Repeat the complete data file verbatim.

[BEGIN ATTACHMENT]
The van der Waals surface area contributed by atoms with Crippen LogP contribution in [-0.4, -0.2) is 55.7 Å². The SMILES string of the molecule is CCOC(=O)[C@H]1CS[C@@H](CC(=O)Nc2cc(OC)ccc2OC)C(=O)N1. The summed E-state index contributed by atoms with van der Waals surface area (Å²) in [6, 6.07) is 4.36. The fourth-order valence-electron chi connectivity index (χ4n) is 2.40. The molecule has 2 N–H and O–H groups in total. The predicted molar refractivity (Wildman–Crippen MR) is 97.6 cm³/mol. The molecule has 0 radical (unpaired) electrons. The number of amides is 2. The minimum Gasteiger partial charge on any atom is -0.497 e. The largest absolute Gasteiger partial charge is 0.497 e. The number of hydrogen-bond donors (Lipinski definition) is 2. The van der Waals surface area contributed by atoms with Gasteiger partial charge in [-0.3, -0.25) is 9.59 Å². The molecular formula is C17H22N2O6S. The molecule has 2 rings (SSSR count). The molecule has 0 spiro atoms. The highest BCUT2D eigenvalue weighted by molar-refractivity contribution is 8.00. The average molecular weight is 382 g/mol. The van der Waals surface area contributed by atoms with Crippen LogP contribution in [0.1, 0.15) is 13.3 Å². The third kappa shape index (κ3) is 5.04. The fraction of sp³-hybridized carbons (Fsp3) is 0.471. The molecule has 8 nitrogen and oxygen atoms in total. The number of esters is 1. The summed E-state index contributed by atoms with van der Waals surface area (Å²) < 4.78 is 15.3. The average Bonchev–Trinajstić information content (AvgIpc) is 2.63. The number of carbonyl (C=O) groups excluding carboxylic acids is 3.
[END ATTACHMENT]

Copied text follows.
The van der Waals surface area contributed by atoms with Crippen LogP contribution in [-0.4, -0.2) is 55.7 Å². The SMILES string of the molecule is CCOC(=O)[C@H]1CS[C@@H](CC(=O)Nc2cc(OC)ccc2OC)C(=O)N1. The summed E-state index contributed by atoms with van der Waals surface area (Å²) in [6, 6.07) is 4.36. The fourth-order valence-electron chi connectivity index (χ4n) is 2.40. The molecule has 2 N–H and O–H groups in total. The predicted molar refractivity (Wildman–Crippen MR) is 97.6 cm³/mol. The molecule has 0 radical (unpaired) electrons. The number of amides is 2. The minimum Gasteiger partial charge on any atom is -0.497 e. The largest absolute Gasteiger partial charge is 0.497 e. The number of hydrogen-bond donors (Lipinski definition) is 2. The van der Waals surface area contributed by atoms with Gasteiger partial charge in [-0.3, -0.25) is 9.59 Å². The molecular formula is C17H22N2O6S. The molecule has 2 rings (SSSR count). The molecule has 0 spiro atoms. The highest BCUT2D eigenvalue weighted by molar-refractivity contribution is 8.00. The average molecular weight is 382 g/mol. The van der Waals surface area contributed by atoms with Crippen LogP contribution in [0.1, 0.15) is 13.3 Å². The third kappa shape index (κ3) is 5.04. The fraction of sp³-hybridized carbons (Fsp3) is 0.471. The molecule has 8 nitrogen and oxygen atoms in total. The number of esters is 1. The summed E-state index contributed by atoms with van der Waals surface area (Å²) < 4.78 is 15.3. The average Bonchev–Trinajstić information content (AvgIpc) is 2.63. The number of carbonyl (C=O) groups excluding carboxylic acids is 3.